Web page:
📰 EwA News Digest: Sharks on the Move, Substation Controversy, and 50 Years of Conservation

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Mike McGlathery

Feb 5, 2022, 2:19:29 PMFeb 5
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Hello all,

Mike here with the latest edition of your EwA News Digest.

The arrival of 2022 marks 50 years since the passage of some of America’s most important conservation laws, including the Clean Water Act, Marine Mammal Protection Act, and the National Marine Sanctuaries Act. Check out a retrospective on how these acts changed our country for the better produced by NOAA, the US Fish and Wildlife Service, and the Marine Mammal Commission.

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In our present-day quest for a more sustainable electrical grid, the technological limitations of batteries mean that we need to explore other options for green energy storage. A recent article from The Conversation discusses pumped hydro energy storage, an alternative to batteries that is better equipped to scale to the demands of a fully green grid. As an added plus, pumped hydro does not require a dam to operate and can be sited in places like former strip mines.

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As we at EwA know, climate change is already changing the habits of our local fauna. A recent NOAA article describes migratory shifts being observed in tiger sharks (Galeocerdo cuvier). Warming oceans are causing the sharks to spend more time near the northern end of their range, which happens to be in the waters around Cape Cod.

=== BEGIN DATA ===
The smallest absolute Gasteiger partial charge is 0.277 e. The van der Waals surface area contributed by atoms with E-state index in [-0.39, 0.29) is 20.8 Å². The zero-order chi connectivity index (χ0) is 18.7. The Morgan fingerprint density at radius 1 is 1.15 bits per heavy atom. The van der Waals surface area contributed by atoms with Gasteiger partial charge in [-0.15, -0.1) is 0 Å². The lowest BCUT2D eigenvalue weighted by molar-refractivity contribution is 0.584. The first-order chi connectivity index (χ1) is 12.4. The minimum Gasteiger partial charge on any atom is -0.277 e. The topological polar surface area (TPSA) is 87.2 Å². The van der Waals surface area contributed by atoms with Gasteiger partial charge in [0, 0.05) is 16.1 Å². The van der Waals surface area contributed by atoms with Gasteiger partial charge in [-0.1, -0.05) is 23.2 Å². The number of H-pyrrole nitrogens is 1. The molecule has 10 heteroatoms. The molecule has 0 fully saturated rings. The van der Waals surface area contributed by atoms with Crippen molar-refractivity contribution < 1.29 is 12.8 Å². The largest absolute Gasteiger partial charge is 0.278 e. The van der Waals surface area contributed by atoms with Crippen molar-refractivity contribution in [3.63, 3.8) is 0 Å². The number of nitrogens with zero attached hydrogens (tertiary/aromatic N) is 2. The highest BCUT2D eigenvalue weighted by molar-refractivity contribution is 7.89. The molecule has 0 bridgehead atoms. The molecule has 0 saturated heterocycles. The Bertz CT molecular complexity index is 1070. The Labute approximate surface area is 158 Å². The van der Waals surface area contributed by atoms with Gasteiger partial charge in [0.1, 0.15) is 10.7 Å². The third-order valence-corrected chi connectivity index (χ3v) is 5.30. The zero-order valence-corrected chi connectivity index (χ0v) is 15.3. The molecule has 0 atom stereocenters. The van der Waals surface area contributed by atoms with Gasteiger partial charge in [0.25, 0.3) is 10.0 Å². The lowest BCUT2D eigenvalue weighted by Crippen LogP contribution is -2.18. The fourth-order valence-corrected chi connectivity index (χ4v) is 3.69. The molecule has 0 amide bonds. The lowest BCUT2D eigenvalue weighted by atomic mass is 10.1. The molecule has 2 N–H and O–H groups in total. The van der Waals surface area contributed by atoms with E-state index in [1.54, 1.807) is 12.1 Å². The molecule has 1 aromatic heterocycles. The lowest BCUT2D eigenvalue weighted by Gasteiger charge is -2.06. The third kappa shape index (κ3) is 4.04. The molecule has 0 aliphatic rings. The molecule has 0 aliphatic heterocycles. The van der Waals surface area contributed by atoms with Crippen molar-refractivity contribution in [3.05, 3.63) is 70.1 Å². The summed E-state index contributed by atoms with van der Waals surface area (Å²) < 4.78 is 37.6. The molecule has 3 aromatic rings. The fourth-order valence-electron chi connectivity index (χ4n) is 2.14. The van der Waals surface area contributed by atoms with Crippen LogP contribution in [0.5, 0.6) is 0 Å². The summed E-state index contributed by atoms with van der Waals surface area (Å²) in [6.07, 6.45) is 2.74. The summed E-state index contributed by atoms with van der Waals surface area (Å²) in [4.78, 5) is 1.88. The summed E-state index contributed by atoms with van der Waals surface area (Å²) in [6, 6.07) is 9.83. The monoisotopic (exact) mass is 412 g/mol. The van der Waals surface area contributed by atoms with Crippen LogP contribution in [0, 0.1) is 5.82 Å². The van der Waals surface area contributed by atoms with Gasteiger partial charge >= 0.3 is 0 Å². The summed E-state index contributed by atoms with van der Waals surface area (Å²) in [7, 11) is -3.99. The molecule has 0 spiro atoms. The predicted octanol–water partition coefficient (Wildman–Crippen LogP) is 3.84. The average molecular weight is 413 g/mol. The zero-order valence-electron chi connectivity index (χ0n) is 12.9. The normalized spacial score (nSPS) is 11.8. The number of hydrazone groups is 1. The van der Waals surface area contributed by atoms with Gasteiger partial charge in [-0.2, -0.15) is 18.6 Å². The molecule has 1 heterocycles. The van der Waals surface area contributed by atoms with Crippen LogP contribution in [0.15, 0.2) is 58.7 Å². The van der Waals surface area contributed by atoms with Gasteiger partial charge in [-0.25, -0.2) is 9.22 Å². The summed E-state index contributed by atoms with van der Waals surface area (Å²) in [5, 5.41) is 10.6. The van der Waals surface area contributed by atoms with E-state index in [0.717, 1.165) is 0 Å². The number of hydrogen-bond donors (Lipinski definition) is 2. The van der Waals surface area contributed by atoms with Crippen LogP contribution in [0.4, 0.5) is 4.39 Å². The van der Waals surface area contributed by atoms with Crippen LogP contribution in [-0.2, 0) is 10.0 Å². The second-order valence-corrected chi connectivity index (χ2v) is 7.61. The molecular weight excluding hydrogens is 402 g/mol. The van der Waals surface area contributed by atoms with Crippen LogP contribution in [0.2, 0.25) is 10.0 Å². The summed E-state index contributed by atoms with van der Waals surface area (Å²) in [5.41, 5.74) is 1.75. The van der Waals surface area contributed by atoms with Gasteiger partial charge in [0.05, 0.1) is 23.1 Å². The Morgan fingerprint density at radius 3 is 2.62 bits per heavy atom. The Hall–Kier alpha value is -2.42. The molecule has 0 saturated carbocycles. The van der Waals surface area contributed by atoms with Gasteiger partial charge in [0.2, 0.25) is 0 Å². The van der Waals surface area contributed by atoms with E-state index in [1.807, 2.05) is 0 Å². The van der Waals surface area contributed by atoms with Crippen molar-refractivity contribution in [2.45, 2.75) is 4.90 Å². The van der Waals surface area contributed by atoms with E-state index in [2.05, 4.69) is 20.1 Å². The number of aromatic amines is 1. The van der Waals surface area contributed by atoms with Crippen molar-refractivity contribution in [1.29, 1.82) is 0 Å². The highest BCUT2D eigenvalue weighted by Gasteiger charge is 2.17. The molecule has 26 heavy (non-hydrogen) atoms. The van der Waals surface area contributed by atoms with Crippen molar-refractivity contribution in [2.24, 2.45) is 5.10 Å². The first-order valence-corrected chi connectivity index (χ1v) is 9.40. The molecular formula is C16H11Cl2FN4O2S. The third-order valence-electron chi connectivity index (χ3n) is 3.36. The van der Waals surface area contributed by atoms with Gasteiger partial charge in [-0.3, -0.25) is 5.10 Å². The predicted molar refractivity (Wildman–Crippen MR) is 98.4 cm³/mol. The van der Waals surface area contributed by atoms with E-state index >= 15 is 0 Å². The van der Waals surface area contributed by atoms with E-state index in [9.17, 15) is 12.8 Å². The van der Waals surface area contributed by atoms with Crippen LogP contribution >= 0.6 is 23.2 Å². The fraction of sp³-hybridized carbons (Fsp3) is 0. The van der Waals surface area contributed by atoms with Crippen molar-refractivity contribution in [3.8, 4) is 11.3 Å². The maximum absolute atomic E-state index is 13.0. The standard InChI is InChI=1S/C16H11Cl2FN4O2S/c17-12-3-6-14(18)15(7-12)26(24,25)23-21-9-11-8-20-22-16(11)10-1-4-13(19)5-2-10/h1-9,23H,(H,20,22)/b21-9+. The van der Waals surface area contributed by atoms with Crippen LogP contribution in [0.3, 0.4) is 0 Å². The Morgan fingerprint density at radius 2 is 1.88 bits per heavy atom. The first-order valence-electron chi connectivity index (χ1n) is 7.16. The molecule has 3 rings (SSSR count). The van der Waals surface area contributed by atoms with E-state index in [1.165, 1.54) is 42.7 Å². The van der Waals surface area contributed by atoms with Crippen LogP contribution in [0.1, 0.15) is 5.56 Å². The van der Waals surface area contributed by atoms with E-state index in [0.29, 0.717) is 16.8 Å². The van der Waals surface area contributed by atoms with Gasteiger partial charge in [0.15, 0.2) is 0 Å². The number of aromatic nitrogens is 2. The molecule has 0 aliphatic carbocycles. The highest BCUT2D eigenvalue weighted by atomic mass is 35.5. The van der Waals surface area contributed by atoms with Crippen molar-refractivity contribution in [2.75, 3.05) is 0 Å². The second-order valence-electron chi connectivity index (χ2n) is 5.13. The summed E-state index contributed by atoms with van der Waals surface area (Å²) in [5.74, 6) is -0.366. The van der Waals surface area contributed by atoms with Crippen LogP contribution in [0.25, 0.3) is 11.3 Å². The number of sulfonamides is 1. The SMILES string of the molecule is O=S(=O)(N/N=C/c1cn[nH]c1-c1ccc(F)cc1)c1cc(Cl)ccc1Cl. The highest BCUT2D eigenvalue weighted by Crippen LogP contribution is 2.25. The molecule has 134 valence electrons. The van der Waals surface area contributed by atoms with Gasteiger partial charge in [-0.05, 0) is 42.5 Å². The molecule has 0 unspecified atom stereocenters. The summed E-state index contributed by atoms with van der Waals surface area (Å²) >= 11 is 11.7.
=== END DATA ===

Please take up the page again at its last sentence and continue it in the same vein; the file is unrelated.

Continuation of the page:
A different dramatic shift in populations occurred in California this fall and winter, with the population of overwintering monarch butterflies (Danaus plexippus) increasing by a hundredfold since last year, with over 247,000 counted. This heartening rebound represents a return to numbers typically seen over the past two decades, but is still a far cry from late 20th century counts, which could top a million. Read about it at Mongabay.

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In the realm of conservation activism, local and national groups are protesting a planned electric substation in East Boston. The proposed site is across the street from one of the area’s only green spaces, and opponents say that the plan represents another unfair environmental burden placed on neighborhoods with largely low-income and nonwhite populations. A non-binding ballot question last year showed broad disapproval of the project among Boston voters, with 84% voting against the project. Read about it at WBUR.

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In Costa Rica, a grassroots scuba group is empowering local youth to become stewards of nearby ocean ecosystems. Ambassadors of the Sea Community Diving Centre offers young people opportunities to participate in projects ranging from seabed restoration and reef monitoring to underwater archaeology. In many scuba hotspots, scuba is an activity accessible almost exclusively to tourists, and this organization is changing that. Read more at The Guardian.

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That’s all for this time. You’ll be getting your next News Digest later in February from our new winter/spring intern, Kayla!


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